Between the lines: Matt Bennett — a founder of Third Way, which champions center-left ideas — said the way to think about Biden's agenda is that he isn't "a '90s small government centrist and never has been. ... He wants to do big things, but only things that work."
- So Biden is pursuing "big ideas on climate, economic opportunity, child poverty, health care," but rejecting "far-left ideas like Medicare for All, the Green New Deal (including banning all fracking), abolish ICE, Defund the Police, universal basic income, etc."
The big picture: It might not happen fast. But many top Democrats believe Biden may eventually embrace eliminating the filibuster, so they can do bigger liberal projects that last much longer.
2. 💉 New COVID warning: Cat 5 hurricane
Dr. Michael Osterholm, an infectious disease expert at the University of Minnesota and Biden transition adviser, said on "Meet the Press" that he thinks the deadlier U.K. variant of COVID will become "the dominant strain" in the U.S.
- "The surge that is likely to occur with this new variant from England is going to happen in the next six to 14 weeks," Osterholm told Chuck Todd.
- "And if we see that happen, ... we are going to see something like we have not seen yet in this country. ... I see that hurricane Category 5 ... 45o miles offshore."
So Osterholm said the U.S. needs to move faster with the Biden plan to get first doses in as many people as possible — especially 65+ — to fend off a bigger crisis from the variants.
- But the doctor added: "We're not going to deny anybody their second dose."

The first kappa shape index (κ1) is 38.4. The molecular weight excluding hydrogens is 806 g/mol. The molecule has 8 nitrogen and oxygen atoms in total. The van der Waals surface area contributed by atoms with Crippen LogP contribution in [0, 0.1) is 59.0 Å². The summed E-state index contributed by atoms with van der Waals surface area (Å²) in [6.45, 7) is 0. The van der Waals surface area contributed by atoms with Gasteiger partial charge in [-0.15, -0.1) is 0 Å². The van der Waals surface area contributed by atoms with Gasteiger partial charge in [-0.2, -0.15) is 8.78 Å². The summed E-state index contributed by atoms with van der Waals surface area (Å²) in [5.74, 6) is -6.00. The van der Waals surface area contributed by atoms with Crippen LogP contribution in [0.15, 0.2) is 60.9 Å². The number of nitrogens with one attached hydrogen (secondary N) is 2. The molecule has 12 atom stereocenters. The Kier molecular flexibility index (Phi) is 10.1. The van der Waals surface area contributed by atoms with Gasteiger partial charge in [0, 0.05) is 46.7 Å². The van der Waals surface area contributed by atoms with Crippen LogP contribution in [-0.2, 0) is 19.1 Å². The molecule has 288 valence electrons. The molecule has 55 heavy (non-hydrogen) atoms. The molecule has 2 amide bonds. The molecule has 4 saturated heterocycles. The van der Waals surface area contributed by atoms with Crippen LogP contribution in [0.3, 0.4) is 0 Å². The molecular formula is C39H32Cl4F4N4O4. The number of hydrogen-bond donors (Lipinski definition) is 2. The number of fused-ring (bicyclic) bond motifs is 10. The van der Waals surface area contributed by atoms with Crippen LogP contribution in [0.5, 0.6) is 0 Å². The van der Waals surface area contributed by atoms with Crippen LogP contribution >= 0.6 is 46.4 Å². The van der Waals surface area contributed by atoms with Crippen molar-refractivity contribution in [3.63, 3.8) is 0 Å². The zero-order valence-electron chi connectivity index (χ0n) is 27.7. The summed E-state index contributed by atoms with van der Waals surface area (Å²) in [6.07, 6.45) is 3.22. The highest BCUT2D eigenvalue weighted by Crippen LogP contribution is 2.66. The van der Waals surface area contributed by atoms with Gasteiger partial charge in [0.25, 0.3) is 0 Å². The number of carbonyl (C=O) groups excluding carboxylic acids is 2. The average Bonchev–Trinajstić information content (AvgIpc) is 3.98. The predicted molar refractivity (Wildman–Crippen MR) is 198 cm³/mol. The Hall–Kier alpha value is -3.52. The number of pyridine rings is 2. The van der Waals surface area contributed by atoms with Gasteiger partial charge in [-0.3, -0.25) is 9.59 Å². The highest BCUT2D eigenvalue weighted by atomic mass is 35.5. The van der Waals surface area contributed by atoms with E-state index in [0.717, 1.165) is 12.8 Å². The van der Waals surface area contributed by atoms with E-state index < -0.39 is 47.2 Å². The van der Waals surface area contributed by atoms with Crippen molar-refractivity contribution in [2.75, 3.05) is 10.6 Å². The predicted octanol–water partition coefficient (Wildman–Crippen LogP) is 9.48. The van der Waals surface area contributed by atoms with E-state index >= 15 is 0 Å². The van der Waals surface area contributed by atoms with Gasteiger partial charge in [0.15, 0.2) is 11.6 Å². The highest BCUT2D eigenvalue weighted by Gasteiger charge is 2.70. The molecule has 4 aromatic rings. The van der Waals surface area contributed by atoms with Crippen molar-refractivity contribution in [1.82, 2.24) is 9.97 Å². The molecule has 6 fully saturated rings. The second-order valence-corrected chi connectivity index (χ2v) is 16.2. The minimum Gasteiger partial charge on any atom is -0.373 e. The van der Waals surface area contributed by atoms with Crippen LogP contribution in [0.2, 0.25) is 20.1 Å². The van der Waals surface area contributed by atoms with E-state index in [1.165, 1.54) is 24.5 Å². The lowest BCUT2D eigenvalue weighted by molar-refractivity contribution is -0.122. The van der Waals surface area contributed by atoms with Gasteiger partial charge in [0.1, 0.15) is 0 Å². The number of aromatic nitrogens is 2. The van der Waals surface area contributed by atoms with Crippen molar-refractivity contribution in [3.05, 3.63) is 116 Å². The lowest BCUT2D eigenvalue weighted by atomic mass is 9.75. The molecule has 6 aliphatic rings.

3. Rich countries botch pandemic
Some of the richest countries in the world — the ones that had been considered the best prepared to handle a pandemic — turned out to be the ones that suffered the highest death rates, Axios' Felix Salmon writes.
- Why it matters: This virus has proven that preparedness needs to be global, and coordinated.
Just before the pandemic, Johns Hopkins University, the Nuclear Threat Initiative, and the Economist Intelligence Unit released a World Health Preparedness Report ranking every country on pandemic preparedness.
- The highest-ranked country was the U.S. Now, only eight of the 153 countries in the study have a worse death rate.
- The U.K. came in second for preparedness; its death rate is even worse than the U.S.'
The big picture: The virus spread in large part because of two big failures. First, the Chinese government failed to contain it and tried to cover it up. And second, the U.S. failed to take on the global leadership role that most pandemic specialists expected to see.